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Could protecting the Amazon boost its potential hydropower energy production?

*In other words: Could policies aimed at reducing deforestation in the Amazon basin—such as those included in the Amazon Region Protected Areas Program—have a substantial influence on regional and local hydrological processes in ways that could have significant implications for future hydropower production in the Brazilian Amazon?

Amazon forest scene

It is widely known that Amazon forests play a vital role in the world community by helping regulate our global climate and supporting extraordinary biodiversity. Less well known is how crucial intact Amazonian forests are to the well-being of the people who live in and around them. In fact, without policies that sufficiently protect forests and curb deforestation, hydropower producers in the Amazon will have a hard time keeping up with Brazil’s energy needs. This is because fewer trees will mean less rainfall in the region, and therefore less water available for hydropower production.

Recently researchers from WWF, the Woods Hole Research Center, Bowdoin College and Universidade Federal de Minas Gerais teamed up to determine exactly how much hydropower potential a well-protected Amazon might provide in the future.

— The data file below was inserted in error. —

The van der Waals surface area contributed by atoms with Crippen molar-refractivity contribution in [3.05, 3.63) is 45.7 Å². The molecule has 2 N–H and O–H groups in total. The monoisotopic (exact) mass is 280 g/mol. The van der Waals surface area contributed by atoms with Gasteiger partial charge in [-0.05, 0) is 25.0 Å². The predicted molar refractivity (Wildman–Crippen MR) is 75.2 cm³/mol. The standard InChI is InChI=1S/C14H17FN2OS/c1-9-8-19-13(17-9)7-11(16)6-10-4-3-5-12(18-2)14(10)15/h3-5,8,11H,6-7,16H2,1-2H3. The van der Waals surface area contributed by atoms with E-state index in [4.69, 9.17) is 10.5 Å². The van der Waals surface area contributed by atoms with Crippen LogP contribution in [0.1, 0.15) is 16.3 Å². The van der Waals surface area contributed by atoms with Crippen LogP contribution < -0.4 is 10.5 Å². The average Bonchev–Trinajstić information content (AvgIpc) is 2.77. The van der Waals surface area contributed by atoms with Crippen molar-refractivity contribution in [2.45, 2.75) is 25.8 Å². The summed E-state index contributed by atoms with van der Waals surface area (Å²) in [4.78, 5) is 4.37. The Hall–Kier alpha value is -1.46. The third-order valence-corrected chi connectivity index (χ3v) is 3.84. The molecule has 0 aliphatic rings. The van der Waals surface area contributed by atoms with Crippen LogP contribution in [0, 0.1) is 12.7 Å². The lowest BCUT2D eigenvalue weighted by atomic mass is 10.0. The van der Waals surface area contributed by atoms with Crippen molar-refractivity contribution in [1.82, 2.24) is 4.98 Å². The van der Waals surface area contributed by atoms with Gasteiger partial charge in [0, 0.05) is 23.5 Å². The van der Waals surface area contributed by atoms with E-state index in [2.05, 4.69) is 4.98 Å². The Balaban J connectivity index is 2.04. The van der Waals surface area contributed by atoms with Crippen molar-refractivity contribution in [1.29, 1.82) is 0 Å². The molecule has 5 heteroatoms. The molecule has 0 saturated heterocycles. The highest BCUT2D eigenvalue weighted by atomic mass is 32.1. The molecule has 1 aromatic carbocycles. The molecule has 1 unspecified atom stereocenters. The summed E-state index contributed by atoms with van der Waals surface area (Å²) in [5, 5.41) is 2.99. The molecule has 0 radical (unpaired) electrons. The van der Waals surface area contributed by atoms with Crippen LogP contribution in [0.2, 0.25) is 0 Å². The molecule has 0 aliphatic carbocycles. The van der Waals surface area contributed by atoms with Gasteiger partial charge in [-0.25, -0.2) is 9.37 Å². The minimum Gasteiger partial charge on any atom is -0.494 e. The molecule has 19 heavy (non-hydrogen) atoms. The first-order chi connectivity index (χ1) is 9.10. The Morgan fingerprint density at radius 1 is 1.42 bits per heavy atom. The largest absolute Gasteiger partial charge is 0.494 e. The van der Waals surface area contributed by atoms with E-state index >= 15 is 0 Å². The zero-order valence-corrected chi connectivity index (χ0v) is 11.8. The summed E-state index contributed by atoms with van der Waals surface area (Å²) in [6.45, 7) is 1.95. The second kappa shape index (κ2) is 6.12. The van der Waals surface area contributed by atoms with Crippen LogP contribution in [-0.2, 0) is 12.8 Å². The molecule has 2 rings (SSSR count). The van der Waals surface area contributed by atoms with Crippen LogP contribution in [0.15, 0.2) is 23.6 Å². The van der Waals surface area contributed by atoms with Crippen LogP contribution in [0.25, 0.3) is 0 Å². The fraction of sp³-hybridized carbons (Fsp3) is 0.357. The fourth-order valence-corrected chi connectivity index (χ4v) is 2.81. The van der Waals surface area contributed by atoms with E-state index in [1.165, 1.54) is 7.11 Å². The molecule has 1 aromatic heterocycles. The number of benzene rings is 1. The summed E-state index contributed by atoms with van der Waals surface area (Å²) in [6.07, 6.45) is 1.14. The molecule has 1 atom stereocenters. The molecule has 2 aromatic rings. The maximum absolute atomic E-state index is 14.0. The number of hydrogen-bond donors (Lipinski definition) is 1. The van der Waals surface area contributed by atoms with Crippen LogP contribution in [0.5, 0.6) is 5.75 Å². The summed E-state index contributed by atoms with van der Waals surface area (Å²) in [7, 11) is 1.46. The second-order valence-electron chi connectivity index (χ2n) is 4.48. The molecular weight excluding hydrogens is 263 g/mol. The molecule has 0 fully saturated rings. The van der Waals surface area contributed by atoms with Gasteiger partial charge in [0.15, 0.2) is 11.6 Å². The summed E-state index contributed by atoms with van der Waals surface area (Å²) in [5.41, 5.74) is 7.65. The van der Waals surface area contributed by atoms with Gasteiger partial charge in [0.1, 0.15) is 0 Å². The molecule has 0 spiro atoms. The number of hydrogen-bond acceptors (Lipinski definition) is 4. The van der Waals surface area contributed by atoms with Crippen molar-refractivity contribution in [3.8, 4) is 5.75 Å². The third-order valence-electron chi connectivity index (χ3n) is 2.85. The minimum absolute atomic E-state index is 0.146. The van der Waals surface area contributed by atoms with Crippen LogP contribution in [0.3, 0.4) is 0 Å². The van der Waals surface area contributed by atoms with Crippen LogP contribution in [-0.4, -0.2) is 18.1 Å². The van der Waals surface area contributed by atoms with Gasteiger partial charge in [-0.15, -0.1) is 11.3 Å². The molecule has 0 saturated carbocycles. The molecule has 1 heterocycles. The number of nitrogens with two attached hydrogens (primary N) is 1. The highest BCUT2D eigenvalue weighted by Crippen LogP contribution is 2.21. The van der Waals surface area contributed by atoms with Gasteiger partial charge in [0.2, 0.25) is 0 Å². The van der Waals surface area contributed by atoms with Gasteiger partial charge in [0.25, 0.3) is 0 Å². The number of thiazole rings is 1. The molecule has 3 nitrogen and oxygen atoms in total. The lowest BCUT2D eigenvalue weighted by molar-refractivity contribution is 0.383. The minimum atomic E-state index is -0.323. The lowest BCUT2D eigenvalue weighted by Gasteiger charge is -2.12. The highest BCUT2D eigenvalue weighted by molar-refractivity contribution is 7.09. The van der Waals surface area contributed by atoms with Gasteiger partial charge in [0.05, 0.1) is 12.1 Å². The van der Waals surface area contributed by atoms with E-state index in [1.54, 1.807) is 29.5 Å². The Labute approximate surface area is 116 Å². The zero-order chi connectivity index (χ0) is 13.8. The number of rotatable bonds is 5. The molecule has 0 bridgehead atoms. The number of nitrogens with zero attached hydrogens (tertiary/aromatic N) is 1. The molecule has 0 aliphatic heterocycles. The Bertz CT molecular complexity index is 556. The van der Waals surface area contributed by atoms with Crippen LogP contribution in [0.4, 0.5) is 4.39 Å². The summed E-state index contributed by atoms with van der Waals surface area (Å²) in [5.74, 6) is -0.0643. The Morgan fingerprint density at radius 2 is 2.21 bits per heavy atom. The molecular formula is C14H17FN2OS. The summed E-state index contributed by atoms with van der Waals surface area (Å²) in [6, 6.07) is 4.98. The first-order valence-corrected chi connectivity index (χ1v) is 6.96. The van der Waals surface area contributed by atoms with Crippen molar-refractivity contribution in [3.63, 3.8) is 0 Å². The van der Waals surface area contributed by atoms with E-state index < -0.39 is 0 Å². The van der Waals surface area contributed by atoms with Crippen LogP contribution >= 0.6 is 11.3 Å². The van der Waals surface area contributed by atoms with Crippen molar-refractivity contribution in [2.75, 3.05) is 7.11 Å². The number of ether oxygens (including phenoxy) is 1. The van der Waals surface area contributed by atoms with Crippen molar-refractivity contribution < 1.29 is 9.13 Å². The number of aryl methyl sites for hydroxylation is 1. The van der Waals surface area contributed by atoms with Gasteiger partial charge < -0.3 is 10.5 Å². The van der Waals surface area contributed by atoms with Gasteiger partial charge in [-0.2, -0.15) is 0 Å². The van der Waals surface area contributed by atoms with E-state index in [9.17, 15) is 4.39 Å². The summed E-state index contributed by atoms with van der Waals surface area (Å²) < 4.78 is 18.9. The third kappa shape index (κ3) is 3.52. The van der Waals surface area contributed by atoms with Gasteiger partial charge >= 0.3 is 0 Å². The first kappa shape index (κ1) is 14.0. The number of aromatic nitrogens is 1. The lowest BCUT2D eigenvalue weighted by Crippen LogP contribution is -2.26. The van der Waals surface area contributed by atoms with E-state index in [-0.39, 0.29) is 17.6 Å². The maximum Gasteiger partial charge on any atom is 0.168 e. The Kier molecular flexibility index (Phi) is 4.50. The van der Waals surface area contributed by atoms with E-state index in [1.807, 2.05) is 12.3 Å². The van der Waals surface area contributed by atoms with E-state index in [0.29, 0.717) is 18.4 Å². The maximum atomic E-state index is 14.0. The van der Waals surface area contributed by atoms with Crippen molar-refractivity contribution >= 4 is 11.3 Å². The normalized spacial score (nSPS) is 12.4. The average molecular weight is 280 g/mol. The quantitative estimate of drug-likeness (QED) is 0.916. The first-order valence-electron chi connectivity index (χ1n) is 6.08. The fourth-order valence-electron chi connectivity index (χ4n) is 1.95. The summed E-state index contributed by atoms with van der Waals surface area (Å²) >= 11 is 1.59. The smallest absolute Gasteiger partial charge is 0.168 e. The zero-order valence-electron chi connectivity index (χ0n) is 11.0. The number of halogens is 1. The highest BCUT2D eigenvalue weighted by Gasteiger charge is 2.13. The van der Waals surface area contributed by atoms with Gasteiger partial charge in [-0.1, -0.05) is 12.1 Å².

And that research shows that if we maintain and add protected areas across the entire Amazon basin (not just around individual hydropower dams), the Amazon could see a 12% increase in water volume available for hydropower production by 2050. That added water volume would translate to 9 billion more kilowatt hours in potential annual energy production—enough to power all the homes in Las Vegas for three years—meaning standing forests would deliver more energy benefits for people.

In addition, the monetary value of the increased energy and carbon sequestration provided by a better-protected Amazon is greater than the monetary value of the agricultural and urban benefits gained from deforestation—so a well-protected Amazon makes financial sense as well.

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